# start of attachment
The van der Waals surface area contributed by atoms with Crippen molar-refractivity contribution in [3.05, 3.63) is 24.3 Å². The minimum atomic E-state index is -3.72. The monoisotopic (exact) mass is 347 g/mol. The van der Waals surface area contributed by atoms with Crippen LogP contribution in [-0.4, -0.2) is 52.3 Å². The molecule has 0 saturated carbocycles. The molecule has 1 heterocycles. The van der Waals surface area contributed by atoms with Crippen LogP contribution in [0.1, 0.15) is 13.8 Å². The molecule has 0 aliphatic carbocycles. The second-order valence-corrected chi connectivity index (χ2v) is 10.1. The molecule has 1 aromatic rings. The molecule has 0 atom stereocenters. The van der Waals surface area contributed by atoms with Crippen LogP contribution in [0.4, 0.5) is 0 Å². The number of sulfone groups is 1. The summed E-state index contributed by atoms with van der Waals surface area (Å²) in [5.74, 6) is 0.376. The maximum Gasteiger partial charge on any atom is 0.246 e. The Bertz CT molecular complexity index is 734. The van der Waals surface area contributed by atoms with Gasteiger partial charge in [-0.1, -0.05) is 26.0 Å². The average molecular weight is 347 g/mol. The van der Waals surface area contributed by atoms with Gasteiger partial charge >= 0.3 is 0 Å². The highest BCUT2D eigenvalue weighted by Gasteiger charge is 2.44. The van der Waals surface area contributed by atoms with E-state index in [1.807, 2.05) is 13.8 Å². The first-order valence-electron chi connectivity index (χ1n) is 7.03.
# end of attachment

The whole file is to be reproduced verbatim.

The van der Waals surface area contributed by atoms with Crippen molar-refractivity contribution in [3.05, 3.63) is 24.3 Å². The minimum atomic E-state index is -3.72. The monoisotopic (exact) mass is 347 g/mol. The van der Waals surface area contributed by atoms with Crippen LogP contribution in [-0.4, -0.2) is 52.3 Å². The molecule has 0 saturated carbocycles. The molecule has 1 heterocycles. The van der Waals surface area contributed by atoms with Crippen LogP contribution in [0.1, 0.15) is 13.8 Å². The molecule has 0 aliphatic carbocycles. The second-order valence-corrected chi connectivity index (χ2v) is 10.1. The molecule has 1 aromatic rings. The molecule has 0 atom stereocenters. The van der Waals surface area contributed by atoms with Crippen LogP contribution in [0.4, 0.5) is 0 Å². The number of sulfone groups is 1. The summed E-state index contributed by atoms with van der Waals surface area (Å²) in [5.74, 6) is 0.376. The maximum Gasteiger partial charge on any atom is 0.246 e. The Bertz CT molecular complexity index is 734. The van der Waals surface area contributed by atoms with Gasteiger partial charge in [-0.1, -0.05) is 26.0 Å². The average molecular weight is 347 g/mol. The van der Waals surface area contributed by atoms with Gasteiger partial charge >= 0.3 is 0 Å². The highest BCUT2D eigenvalue weighted by Gasteiger charge is 2.44. The van der Waals surface area contributed by atoms with E-state index in [1.807, 2.05) is 13.8 Å². The first-order valence-electron chi connectivity index (χ1n) is 7.03.